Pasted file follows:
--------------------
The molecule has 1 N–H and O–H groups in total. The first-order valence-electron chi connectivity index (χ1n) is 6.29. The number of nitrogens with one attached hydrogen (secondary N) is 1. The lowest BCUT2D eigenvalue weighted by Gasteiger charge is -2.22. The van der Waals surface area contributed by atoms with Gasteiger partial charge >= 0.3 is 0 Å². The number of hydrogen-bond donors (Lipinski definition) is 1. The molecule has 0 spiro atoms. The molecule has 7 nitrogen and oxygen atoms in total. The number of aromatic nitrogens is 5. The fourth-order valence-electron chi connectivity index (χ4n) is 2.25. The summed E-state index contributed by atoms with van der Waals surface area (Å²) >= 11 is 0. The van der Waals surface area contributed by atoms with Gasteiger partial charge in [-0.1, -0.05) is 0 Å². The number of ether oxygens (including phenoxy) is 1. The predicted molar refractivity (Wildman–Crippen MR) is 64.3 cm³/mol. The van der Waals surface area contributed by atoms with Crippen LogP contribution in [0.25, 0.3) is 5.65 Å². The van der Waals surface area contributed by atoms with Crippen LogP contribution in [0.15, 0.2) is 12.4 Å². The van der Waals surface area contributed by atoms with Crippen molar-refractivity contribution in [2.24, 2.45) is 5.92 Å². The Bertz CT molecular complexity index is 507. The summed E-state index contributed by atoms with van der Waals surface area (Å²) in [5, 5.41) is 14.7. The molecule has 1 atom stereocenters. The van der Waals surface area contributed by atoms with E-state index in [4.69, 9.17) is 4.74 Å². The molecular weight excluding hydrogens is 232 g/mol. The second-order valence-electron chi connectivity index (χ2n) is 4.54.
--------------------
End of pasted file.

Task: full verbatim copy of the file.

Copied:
The molecule has 1 N–H and O–H groups in total. The first-order valence-electron chi connectivity index (χ1n) is 6.29. The number of nitrogens with one attached hydrogen (secondary N) is 1. The lowest BCUT2D eigenvalue weighted by Gasteiger charge is -2.22. The van der Waals surface area contributed by atoms with Gasteiger partial charge >= 0.3 is 0 Å². The number of hydrogen-bond donors (Lipinski definition) is 1. The molecule has 0 spiro atoms. The molecule has 7 nitrogen and oxygen atoms in total. The number of aromatic nitrogens is 5. The fourth-order valence-electron chi connectivity index (χ4n) is 2.25. The summed E-state index contributed by atoms with van der Waals surface area (Å²) >= 11 is 0. The van der Waals surface area contributed by atoms with Gasteiger partial charge in [-0.1, -0.05) is 0 Å². The number of ether oxygens (including phenoxy) is 1. The predicted molar refractivity (Wildman–Crippen MR) is 64.3 cm³/mol. The van der Waals surface area contributed by atoms with Crippen LogP contribution in [0.25, 0.3) is 5.65 Å². The van der Waals surface area contributed by atoms with Crippen LogP contribution in [0.15, 0.2) is 12.4 Å². The van der Waals surface area contributed by atoms with Crippen molar-refractivity contribution in [2.24, 2.45) is 5.92 Å². The Bertz CT molecular complexity index is 507. The summed E-state index contributed by atoms with van der Waals surface area (Å²) in [5, 5.41) is 14.7. The molecule has 1 atom stereocenters. The van der Waals surface area contributed by atoms with E-state index in [4.69, 9.17) is 4.74 Å². The molecular weight excluding hydrogens is 232 g/mol. The second-order valence-electron chi connectivity index (χ2n) is 4.54.